Going out for a meal as a family – or even just going out for ice cream – can be a wonderful experience. There’s a lot of bonding to be had when you sit together at a table.
That is, if the conversation isn’t being stifled by moans of agony every time you take a sip of that hot soup.
Sensitive teeth can be a serious problem. They can make eating less enjoyable – and they can be symptoms of deeper problems.
Today, we’re going to look at the causes, symptoms, and treatments for sensitive teeth. We’ll start with the good news – there’s a wide variety of treatments for sensitive teeth, and they’re all fairly effective.
Let’s get started.
Causes of sensitive teeth
Your enamel is worn down
Enamel is the hardest tissue in the human body, and it covers the more sensitive parts of your teeth. Sensitivity will often occur when the enamel is worn away, and sensations can make their way to the nerves in your tooth’s pulp.
There are many potential causes of worn enamel, including:
- Too many acidic foods
- Bruxism (teeth grinding)
- Brushing too aggressively, or using a hard-bristled toothbrush
Worn enamel is one of the most common causes of sensitive teeth.
Your tooth is damaged
Tooth damage can occur in a number of ways. You might have injured your tooth in an accident. Too much pressure from grinding your teeth, or from biting something you shouldn’t have, can also cause damage.
But, by far, the most common source of damage is from bacteria – which cause cavities.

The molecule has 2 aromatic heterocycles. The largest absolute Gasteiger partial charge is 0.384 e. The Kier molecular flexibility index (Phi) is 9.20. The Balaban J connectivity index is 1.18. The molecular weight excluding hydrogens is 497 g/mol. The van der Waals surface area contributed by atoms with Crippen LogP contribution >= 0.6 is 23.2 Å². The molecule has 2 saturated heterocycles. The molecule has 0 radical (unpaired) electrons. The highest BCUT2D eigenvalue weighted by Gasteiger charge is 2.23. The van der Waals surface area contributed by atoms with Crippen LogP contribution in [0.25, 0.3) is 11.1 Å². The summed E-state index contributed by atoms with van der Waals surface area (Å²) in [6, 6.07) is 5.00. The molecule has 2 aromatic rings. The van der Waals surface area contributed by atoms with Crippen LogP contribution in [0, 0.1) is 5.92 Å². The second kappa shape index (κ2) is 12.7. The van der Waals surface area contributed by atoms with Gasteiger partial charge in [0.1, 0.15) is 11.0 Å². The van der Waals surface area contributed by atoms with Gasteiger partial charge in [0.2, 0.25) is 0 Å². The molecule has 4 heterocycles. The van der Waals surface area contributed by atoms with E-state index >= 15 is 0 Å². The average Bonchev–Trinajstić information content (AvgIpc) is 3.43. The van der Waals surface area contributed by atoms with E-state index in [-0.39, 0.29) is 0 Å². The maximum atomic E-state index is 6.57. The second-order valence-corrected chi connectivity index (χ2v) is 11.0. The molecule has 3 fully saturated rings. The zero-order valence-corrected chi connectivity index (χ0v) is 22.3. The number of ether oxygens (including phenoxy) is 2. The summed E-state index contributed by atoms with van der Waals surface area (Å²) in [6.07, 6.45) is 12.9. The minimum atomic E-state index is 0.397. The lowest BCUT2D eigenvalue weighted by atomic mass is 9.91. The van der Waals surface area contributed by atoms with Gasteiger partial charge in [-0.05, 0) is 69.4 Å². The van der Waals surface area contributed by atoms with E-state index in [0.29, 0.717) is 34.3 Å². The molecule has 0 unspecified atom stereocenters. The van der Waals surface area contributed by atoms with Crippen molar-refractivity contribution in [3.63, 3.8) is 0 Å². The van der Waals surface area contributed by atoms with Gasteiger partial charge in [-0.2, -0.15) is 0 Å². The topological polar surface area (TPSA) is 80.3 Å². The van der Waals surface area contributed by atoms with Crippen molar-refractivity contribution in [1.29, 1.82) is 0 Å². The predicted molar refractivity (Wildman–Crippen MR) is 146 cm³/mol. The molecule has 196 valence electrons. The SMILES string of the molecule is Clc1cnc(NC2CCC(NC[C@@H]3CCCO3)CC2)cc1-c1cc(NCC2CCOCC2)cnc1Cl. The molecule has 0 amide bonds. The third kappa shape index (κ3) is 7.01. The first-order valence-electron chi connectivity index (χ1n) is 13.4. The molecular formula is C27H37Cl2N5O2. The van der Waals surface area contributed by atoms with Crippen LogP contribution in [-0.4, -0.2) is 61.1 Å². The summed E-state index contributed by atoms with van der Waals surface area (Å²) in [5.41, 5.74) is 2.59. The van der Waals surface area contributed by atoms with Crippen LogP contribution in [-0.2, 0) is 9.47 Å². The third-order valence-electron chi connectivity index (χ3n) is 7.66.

When the damage on your teeth is deep enough, sensations can make their way to the nerves of your tooth and cause sensitivity.
Your gums have receded
Receding gums can be caused by a number of things, including:
- Brushing too hard
- Periodontal disease
- Dry mouth (which can have a number of causes, including certain medications)
When gums recede, the roots of the teeth can become exposed, leading to sensitivity.
You’ve had a dental procedure recently
After certain dental procedures, you can experience sensitivity for a short time. This is especially common after fillings.
Symptoms of sensitive teeth
The symptoms of tooth sensitivity are pretty straightforward. You may have sensitive teeth if you’re experiencing:
- Pain when you eat hot or cold foods, or certain acidic foods
- Pain when you brush your teeth
- Any other unusual triggers that cause pain – especially those related to temperature
Treating sensitive teeth
The treatment for sensitive teeth will depend on the underlying problem causing the sensitivity.
You can get desensitizing toothpaste, but you should know that using it isn’t a cure – except to the extent that toothpaste helps your enamel remineralize. You’re simply numbing the sensitivity – the underlying cause still needs to be addressed.
In cases where worn enamel is responsible, we can encourage remineralization through the use of fluoride treatments. We can also help you adjust your oral health routine to reduce how quickly your enamel gets worn down.
When your tooth is damaged, we’ll treat the damage. In some cases, the pulp of your tooth may be infected, which can cause recurring sensitivity. We may need to perform a root canal treatment in these circumstances.
Receding gums can be treated rather easily if you have mild periodontal disease – a deep cleaning should restore your gums to health. In rare circumstances, you may need a gum graft to restore lost gums.
The sensitivity caused by dental procedures should disappear on its own within days – though in some circumstances, mild sensitivity will persist for a few weeks. If sensitivity lasts more than a month, if it does not begin to dull after some time, or if it gets worse, contact us right away.
People of any age can have sensitive teeth – and we can help you feel better. Do you have any questions about tooth sensitivity? Consider visiting Kingsway Dental Centre, and we’ll be happy to provide you with any information you need. If you’re looking for a family dentist in Edmonton, get in touch with us.